On Tuesday May 24th, 2016, Dr. Soeknandan accompanied by Craig Beresford, Director of Strategic Management at the CARICOM Secretariat, visited the Caribbean Community Climate Change Centre (CCCCC) which is headquartered in Belmopan, the Capital of Belize. She met with the staff and the Executive Director, Dr. Kenrick Leslie. Dr. Leslie outlined the progression of the institution to a Centre of Excellence and as the first regional entity, accredited to the Green Climate Fund which will invest in low-emission and climate-resilient development projects in the Caribbean. Soeknandan spoke about the importance of collaboration and a partnership was further strengthened as the CCCCC agreed to share its human resources in regards to highlighting best financial and procurement practices which serve to help adaptation and mitigation projects in the region.
Ambassador Soeknandan told the staff of the 5C’s, “I would like to say on behalf of the CARICOM Secretariat thank you for your input and your support to the organization and the region.”
Guyana signed a readiness grant agreement with the Green Climate Fund (GCF) at the 21st Conference of the Parties (COP) in Paris on Tuesday, December 08, 2015. The funding will provide USD 300,000 to Guyana to help the country build capacity to access GCF funding for its priority projects in the future.
This project, which was negotiated between the Caribbean Community Climate Change Centre (CCCCC or 5C) and the Ministry for the Environment, Land and Sea of Italy, aims to address several issues affecting CARICOM States under the rubric of Climate Change, inclusive of mitigation, adaptation and vulnerability. The 5Cs is an Accredited Entity (AE) to the Fund, meaning that it can partner with GCF in delivering mitigation and adaptation projects on the ground in the Caribbean.
Executive Director of the 5Cs, Dr. Kenrick Leslie attended the ceremony along with H.E. Raphael Trotman, Minister of Governance of the Department of Natural Resources and Environment, who signed on behalf of Guyana in the presence of H.E. Winston Jordan, the Guyanese Minister of Finance. Ousseynou Nakoulima, Director of Country Programming, signed on behalf of the Fund.
The GCF aims to help CARICOM Member States to adapt to climate change, by lessening their vulnerability to sea level rise and climate variability; identifying and implementing the Intended Nationally Determined Contributions (INDCs); reporting and assessing of the Member States INDCs and the development and dissemination of renewable energy sources and technology.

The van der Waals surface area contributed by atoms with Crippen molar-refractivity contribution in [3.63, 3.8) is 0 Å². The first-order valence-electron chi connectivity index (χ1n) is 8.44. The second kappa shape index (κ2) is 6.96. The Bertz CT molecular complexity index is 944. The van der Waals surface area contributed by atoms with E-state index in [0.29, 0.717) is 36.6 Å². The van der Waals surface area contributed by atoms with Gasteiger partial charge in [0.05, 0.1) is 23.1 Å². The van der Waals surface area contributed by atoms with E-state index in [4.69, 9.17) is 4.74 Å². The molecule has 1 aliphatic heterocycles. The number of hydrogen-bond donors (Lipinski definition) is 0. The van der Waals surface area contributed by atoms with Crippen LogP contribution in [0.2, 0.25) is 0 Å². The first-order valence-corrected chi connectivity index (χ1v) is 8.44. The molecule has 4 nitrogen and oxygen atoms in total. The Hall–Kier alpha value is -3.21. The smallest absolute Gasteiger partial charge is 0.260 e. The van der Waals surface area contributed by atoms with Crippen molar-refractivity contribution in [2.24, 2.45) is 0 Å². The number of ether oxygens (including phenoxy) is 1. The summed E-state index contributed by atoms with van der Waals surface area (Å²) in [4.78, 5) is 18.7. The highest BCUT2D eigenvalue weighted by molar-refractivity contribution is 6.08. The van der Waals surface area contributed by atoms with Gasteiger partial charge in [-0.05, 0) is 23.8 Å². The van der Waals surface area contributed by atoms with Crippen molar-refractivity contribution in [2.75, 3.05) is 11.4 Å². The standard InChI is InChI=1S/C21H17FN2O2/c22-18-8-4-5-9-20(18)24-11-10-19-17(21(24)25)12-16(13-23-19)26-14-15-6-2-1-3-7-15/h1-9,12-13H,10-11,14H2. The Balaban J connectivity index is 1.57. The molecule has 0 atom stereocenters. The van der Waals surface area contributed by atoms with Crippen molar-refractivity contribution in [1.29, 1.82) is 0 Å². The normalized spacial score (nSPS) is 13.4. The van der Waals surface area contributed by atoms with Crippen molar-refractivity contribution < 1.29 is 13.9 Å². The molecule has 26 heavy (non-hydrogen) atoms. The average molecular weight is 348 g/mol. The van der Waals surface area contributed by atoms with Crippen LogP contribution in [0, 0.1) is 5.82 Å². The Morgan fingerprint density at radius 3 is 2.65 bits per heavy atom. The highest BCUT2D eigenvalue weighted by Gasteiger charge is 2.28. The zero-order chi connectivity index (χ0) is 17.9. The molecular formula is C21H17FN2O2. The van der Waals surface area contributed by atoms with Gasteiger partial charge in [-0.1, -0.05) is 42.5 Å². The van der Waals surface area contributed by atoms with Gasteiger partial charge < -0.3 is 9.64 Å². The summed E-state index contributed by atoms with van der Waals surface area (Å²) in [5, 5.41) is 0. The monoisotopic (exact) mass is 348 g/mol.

According to iNews Guyana, “Francesco La Camera, Director General of the Ministry of Environment of Italy, signed a €6 million project to assist CARICOM Member States to mitigate climate variability and change.”
The GCF also seeks to transfer scientific and technical knowledge, experiences and technology, facilitate the exchange of experts, scientists and researchers; enhance the capacities for the implementation of mechanisms under the United Nations Framework Convention on Climate Change (UNFCCC) and its related instruments, and to promote joint ventures between the private sectors of the Parties.
The Fund provides early support for readiness and preparatory activities to enhance country ownership and access through its country readiness programme. A minimum of 50 per cent of readiness support is targeted at Small Island Developing States (SIDS) such as Guyana, Least Developed Countries (LDCs), and African States.
More than 95 countries have so far expressed interest in receiving readiness support from the Fund, and more than 30 such grants have been approved to date.
The estimated timeframe for the project is five years. Minister Trotman thanked the Government and People of Italy for their continued support and friendship shown towards the people of Guyana and the Caribbean.
Credit: iNews Guyana, Green Climate Fund
The Belize-based Caribbean Community Climate Change Centre (CCCCC) says it is working towards ensuring that the region benefits significantly from the Green Climate Fund (GCF) as well as the Adaptation Fund (AF) established to help countries worldwide deal with the impact of climate change.